In March 2020, the German Maritime Centre commissioned Prognos AG to conduct a market and potential analysis for a test centre that would test innovative marine technologies under offshore conditions.
The study provides an overview of the international market environment for test centres in the marine technology segment. An international stakeholder analysis of technologies and test facilities was carried out and stakeholders from the marine technology industry and science were interviewed.
“With this study, the German Maritime Centre is helping to strengthen the maritime industry”, says a delighted Claus Brandt, managing director of the German Maritime Centre.
The aim of the study was to determine the need and economic potential of a German test centre in the North Sea off the island of Heligoland. “It’s about new methods and technologies from mobile robotics, sensor technology, autonomous systems and drones for use above, on and under water, because they can independently, reliably, safely and efficiently carry out work that is dangerous and tiring for humans”, says Frederik Treuel, strategy and international monitoring officer and project manager for the study at the German Maritime Centre.
The study concludes that a test centre will bring benefits and advantages to the entire maritime industry. “Particularly in the field of marine technology, opportunities are opening up for German companies. The study shows that, especially in the offshore wind industry, there are positive growth prospects in many fields of application”, says Claus Brandt.
Germany plays a leading role in some fields, such as offshore wind, marine energy, mine clearance or marine research. Likewise, Germany’s excellent research landscape is internationally competitive.
“We expect high growth in the maritime generation of climate-neutral energy and an equally high innovation dynamic in the technologies for exploration, maintenance and servicing in this market segment”, says Treuel. “In conjunction with advancing automation and autonomisation”, he continues, “this will create systems that need to be tested offshore and under relevant environmental conditions”.
In Germany, there are currently only two areas that are specifically designed for testing marine technology systems and robotics under real conditions. One is the Digital Ocean Lab in the Baltic Sea off Rostock; the other is the newly founded German Test Centre for Maritime Technologies in the North Sea off the island of Heligoland. There, innovations in mobile robotics, autonomous systems and drones will be tested under real environmental and operational conditions.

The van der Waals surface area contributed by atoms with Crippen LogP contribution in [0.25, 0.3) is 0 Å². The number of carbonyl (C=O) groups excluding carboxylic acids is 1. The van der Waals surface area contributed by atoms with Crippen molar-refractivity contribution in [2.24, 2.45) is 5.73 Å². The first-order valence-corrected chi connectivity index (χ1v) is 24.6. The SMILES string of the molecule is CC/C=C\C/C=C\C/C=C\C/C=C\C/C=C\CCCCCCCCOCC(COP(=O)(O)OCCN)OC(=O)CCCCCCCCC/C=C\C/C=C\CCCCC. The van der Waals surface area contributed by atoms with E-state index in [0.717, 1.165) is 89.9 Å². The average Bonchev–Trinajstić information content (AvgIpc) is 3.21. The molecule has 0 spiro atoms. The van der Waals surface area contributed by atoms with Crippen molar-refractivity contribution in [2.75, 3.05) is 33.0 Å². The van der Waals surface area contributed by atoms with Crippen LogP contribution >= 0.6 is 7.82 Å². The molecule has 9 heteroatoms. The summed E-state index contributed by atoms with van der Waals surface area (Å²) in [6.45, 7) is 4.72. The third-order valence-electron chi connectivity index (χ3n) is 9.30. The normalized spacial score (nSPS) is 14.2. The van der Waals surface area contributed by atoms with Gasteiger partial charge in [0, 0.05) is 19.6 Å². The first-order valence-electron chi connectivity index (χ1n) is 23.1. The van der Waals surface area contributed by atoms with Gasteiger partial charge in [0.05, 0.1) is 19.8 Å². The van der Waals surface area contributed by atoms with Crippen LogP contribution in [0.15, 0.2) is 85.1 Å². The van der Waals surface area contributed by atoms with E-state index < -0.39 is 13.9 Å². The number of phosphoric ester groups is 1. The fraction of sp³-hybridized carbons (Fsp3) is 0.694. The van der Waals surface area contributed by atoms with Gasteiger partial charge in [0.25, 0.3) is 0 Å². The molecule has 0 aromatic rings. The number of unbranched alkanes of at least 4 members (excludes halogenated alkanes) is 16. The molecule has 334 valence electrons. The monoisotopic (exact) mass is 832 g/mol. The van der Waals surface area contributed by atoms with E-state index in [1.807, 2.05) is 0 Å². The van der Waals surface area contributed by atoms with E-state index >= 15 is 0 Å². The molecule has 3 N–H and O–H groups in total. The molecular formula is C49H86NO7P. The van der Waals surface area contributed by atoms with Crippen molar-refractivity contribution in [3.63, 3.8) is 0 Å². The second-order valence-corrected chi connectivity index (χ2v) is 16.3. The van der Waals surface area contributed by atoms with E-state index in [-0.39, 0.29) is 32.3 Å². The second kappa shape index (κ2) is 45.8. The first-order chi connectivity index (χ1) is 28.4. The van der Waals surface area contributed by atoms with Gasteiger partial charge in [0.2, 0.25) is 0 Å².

The study formulates options for action on how the national test centres could position themselves jointly in order to optimally utilise the potential for the German maritime industry. Demand and willingness to pay for test capacities are still limited, but these are expected to improve in the future.
“We assume that the results of the study will lead to synergies in cooperation within the maritime industry”, Treuel concludes.
With the positive development of the target markets, the increasing demand for new marine technologies and public funding for the maritime economy and research, the need for test centres where such technologies and applications can be developed and tested will also continue to grow.
The recently adopted political strategies of the EU and Germany, such as the Green Deal, which is boosting the importance of the issue of sustainability at the European level, will improve market conditions.
The study was conducted by Prognos AG. The complete study (only in German) can be found here. The study is introduced by a management summary.
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Dr. Regine Klose-Wolf
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